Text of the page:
How to organise your allotment shed

How to organise your allotment shed

Anyone leaving tools or equipment at their allotment will need a shed to keep everything secure. It’s a big investment, so you’ll want to make the most of it. To help you do that, we asked some of our favourite allotment bloggers, YouTubers and Instagrammers for their top tips on organising and using an allotment shed. Here’s what they said.

In the meantime, if you’re setting up a new plot, browse our full range of wooden sheds for inspiration.

What advice would you give to someone buying their first allotment shed?

waltons 8x6 potting shed
Potting sheds give you the best of both worlds
Image: 8 x 6ft Shiplap Potting Shed Wooden Greenhouse from Waltons

Before you buy a shed, do your homework and don’t rush. That’s the sage advice from Greg Holton at @greggrowsuk. He says, “take some time on your plot to work out where would be an ideal location and what size you might need, and ask neighbours what has worked well for them!”

It’s important to take the lie of the land into account – you’ll need a level site for your shed, and if you intend to use it for potting, its orientation to the sun will be important. Also check your proposed site’s proximity to hedges and walls – you need a reasonable gap to allow for air circulation and routine shed maintenance.

Once you’ve decided on the size and location for your shed, Woody at Cumbrian Homestead suggests investing in the best-quality building you can afford. His recommendation is to make sure you “anchor it securely and place it on blocks above the soil level to avoid rotting the lower timbers.” With good maintenance, Woody goes on to say, your shed will last many years and prove to be a great investment.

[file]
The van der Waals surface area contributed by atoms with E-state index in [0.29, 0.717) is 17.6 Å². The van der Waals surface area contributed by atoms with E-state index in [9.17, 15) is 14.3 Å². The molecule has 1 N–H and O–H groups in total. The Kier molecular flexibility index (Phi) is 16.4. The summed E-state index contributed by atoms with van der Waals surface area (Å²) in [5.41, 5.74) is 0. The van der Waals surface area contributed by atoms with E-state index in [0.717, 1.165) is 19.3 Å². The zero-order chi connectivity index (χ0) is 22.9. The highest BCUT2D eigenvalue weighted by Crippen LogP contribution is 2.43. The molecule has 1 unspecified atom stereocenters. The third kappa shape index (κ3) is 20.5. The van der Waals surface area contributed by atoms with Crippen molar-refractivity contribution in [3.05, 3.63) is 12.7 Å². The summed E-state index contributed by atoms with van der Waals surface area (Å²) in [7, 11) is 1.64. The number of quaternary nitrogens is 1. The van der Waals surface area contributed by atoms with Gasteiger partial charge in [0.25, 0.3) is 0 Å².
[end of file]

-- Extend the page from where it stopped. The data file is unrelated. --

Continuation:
When choosing a shed, try to imagine how you will use the space. Substack writer Sally Nex says that hers isn’t just for storing the obvious tools – she also uses her shed to store consumables like peat-free compost “which needs to be kept dry otherwise, it deteriorates.” And Greg Holton reminds us to allow for the fact that your needs may evolve over time. He thought he’d mainly use his shed for tool storage, but has ended up using it more for shelter!

Kev Alviti from An English Homestead uses his shed for a favourite hobby. His ‘brew shed’ contains “gallons of unusual wines that sit in there until they're ready to bottle, then drink.”

The common thread running through all of this expert advice? If you can afford it, and have the space, opt for a slightly bigger shed than you may think you need right now.

What are your tips for organising an allotment shed?

organised tools in allotment shed
Clean tools before putting them away
Image: Shutterstock

A system for organising your shed is always a good idea. Nick Moyle from Two Thirsty Gardeners recommends starting as you mean to go on, because “as soon as one item gets casually thrown in, it’s downhill all the way!”

To help keep your shed tidy, Kev Alviti recommends lots of shelves and hooks. “I like the saying, ‘A place for everything and everything in its place’," he says. Work out what you’ll need to store in advance, and plan dedicated storage solutions for each item.

When it comes to tools, Woody at Cumbrian Homestead suggests hanging them up rather than leaving them in a pile and, if you need to store seeds, source some watertight containers. He also recommends a small basic toolbox “as there are always repair jobs to do,” and says “a small first aid kit is also useful.”

Sally Nex likes to use rustic storage containers in her shed, writing that she gets “old wine crates or apple crates off Facebook marketplace and label[s] them – so there’s one for irrigation gear, one for small garden tools, one for hammers/nails/general repair stuff… and so on.”